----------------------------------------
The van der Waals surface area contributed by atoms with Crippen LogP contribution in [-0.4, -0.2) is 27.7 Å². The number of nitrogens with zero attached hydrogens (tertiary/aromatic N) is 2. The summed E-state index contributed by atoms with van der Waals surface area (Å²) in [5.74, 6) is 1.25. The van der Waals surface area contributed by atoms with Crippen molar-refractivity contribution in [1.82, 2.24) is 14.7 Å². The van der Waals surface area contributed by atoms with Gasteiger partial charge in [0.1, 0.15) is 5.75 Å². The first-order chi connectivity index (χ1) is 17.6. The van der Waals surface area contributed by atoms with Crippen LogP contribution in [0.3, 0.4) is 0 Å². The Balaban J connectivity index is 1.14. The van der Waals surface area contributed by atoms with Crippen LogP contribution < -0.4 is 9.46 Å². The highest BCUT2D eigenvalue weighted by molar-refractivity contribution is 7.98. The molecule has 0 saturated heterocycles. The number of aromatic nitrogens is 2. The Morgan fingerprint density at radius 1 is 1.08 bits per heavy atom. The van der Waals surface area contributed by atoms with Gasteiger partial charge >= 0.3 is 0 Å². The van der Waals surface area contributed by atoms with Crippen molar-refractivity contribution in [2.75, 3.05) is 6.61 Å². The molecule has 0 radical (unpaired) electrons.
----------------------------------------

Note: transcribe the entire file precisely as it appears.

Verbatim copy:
The van der Waals surface area contributed by atoms with Crippen LogP contribution in [-0.4, -0.2) is 27.7 Å². The number of nitrogens with zero attached hydrogens (tertiary/aromatic N) is 2. The summed E-state index contributed by atoms with van der Waals surface area (Å²) in [5.74, 6) is 1.25. The van der Waals surface area contributed by atoms with Crippen molar-refractivity contribution in [1.82, 2.24) is 14.7 Å². The van der Waals surface area contributed by atoms with Gasteiger partial charge in [0.1, 0.15) is 5.75 Å². The first-order chi connectivity index (χ1) is 17.6. The van der Waals surface area contributed by atoms with Crippen LogP contribution in [0.3, 0.4) is 0 Å². The Balaban J connectivity index is 1.14. The van der Waals surface area contributed by atoms with Crippen LogP contribution < -0.4 is 9.46 Å². The highest BCUT2D eigenvalue weighted by molar-refractivity contribution is 7.98. The molecule has 0 saturated heterocycles. The number of aromatic nitrogens is 2. The Morgan fingerprint density at radius 1 is 1.08 bits per heavy atom. The van der Waals surface area contributed by atoms with Gasteiger partial charge >= 0.3 is 0 Å². The van der Waals surface area contributed by atoms with Crippen molar-refractivity contribution in [2.75, 3.05) is 6.61 Å². The molecule has 0 radical (unpaired) electrons.